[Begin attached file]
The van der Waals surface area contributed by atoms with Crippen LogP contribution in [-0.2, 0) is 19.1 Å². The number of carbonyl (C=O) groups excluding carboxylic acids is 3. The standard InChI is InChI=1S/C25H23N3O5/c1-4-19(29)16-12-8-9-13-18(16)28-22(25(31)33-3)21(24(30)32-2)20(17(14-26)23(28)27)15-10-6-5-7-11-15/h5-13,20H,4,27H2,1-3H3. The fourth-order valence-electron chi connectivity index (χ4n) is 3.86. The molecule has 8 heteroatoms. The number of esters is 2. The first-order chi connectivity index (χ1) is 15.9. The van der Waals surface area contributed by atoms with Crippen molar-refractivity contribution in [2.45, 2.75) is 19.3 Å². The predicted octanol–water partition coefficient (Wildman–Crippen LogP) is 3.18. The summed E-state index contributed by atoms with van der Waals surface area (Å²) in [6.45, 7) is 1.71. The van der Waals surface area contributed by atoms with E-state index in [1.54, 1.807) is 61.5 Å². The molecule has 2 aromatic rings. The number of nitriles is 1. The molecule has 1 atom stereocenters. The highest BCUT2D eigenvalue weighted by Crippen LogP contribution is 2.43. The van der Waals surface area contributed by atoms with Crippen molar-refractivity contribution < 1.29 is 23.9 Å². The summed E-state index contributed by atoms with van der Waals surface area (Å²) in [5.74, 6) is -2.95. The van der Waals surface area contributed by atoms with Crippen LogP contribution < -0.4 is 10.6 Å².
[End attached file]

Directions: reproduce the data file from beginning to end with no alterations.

The van der Waals surface area contributed by atoms with Crippen LogP contribution in [-0.2, 0) is 19.1 Å². The number of carbonyl (C=O) groups excluding carboxylic acids is 3. The standard InChI is InChI=1S/C25H23N3O5/c1-4-19(29)16-12-8-9-13-18(16)28-22(25(31)33-3)21(24(30)32-2)20(17(14-26)23(28)27)15-10-6-5-7-11-15/h5-13,20H,4,27H2,1-3H3. The fourth-order valence-electron chi connectivity index (χ4n) is 3.86. The molecule has 8 heteroatoms. The number of esters is 2. The first-order chi connectivity index (χ1) is 15.9. The van der Waals surface area contributed by atoms with Crippen molar-refractivity contribution in [2.45, 2.75) is 19.3 Å². The predicted octanol–water partition coefficient (Wildman–Crippen LogP) is 3.18. The summed E-state index contributed by atoms with van der Waals surface area (Å²) in [6.45, 7) is 1.71. The van der Waals surface area contributed by atoms with E-state index in [1.54, 1.807) is 61.5 Å². The molecule has 2 aromatic rings. The number of nitriles is 1. The molecule has 1 atom stereocenters. The highest BCUT2D eigenvalue weighted by Crippen LogP contribution is 2.43. The van der Waals surface area contributed by atoms with Crippen molar-refractivity contribution < 1.29 is 23.9 Å². The summed E-state index contributed by atoms with van der Waals surface area (Å²) in [5.74, 6) is -2.95. The van der Waals surface area contributed by atoms with Crippen LogP contribution < -0.4 is 10.6 Å².